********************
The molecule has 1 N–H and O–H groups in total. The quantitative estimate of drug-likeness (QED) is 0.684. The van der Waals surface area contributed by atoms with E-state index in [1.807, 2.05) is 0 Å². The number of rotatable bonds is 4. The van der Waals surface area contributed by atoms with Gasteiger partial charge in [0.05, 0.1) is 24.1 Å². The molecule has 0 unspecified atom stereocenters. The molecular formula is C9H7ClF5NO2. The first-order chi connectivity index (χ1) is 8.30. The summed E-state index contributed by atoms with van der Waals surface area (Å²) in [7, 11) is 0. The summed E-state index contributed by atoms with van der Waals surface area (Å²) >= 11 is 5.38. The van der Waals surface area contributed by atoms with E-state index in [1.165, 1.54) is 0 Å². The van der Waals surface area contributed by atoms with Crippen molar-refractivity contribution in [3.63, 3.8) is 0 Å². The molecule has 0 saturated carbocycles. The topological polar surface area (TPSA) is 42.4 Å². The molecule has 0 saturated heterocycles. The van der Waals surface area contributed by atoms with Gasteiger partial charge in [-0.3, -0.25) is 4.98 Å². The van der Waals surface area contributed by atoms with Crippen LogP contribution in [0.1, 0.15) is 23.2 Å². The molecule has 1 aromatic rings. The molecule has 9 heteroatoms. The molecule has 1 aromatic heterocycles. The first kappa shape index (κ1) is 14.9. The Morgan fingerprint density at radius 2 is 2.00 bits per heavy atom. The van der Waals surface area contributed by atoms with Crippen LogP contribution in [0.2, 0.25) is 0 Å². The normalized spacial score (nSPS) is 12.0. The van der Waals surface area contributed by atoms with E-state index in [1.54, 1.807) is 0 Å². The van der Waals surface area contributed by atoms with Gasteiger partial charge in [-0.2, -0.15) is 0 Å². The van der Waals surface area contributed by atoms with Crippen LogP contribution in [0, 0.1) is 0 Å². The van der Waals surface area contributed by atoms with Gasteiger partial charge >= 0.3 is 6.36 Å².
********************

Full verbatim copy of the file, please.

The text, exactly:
The molecule has 1 N–H and O–H groups in total. The quantitative estimate of drug-likeness (QED) is 0.684. The van der Waals surface area contributed by atoms with E-state index in [1.807, 2.05) is 0 Å². The number of rotatable bonds is 4. The van der Waals surface area contributed by atoms with Gasteiger partial charge in [0.05, 0.1) is 24.1 Å². The molecule has 0 unspecified atom stereocenters. The molecular formula is C9H7ClF5NO2. The first-order chi connectivity index (χ1) is 8.30. The summed E-state index contributed by atoms with van der Waals surface area (Å²) in [7, 11) is 0. The summed E-state index contributed by atoms with van der Waals surface area (Å²) >= 11 is 5.38. The van der Waals surface area contributed by atoms with E-state index in [1.165, 1.54) is 0 Å². The van der Waals surface area contributed by atoms with Crippen molar-refractivity contribution in [3.63, 3.8) is 0 Å². The molecule has 0 saturated carbocycles. The topological polar surface area (TPSA) is 42.4 Å². The molecule has 0 saturated heterocycles. The van der Waals surface area contributed by atoms with Gasteiger partial charge in [-0.3, -0.25) is 4.98 Å². The van der Waals surface area contributed by atoms with Crippen LogP contribution in [0.1, 0.15) is 23.2 Å². The molecule has 1 aromatic rings. The molecule has 9 heteroatoms. The molecule has 1 aromatic heterocycles. The first kappa shape index (κ1) is 14.9. The Morgan fingerprint density at radius 2 is 2.00 bits per heavy atom. The van der Waals surface area contributed by atoms with Crippen LogP contribution in [0.2, 0.25) is 0 Å². The normalized spacial score (nSPS) is 12.0. The van der Waals surface area contributed by atoms with E-state index in [1.54, 1.807) is 0 Å². The van der Waals surface area contributed by atoms with Gasteiger partial charge in [-0.2, -0.15) is 0 Å². The van der Waals surface area contributed by atoms with Crippen LogP contribution in [0, 0.1) is 0 Å². The van der Waals surface area contributed by atoms with Gasteiger partial charge >= 0.3 is 6.36 Å².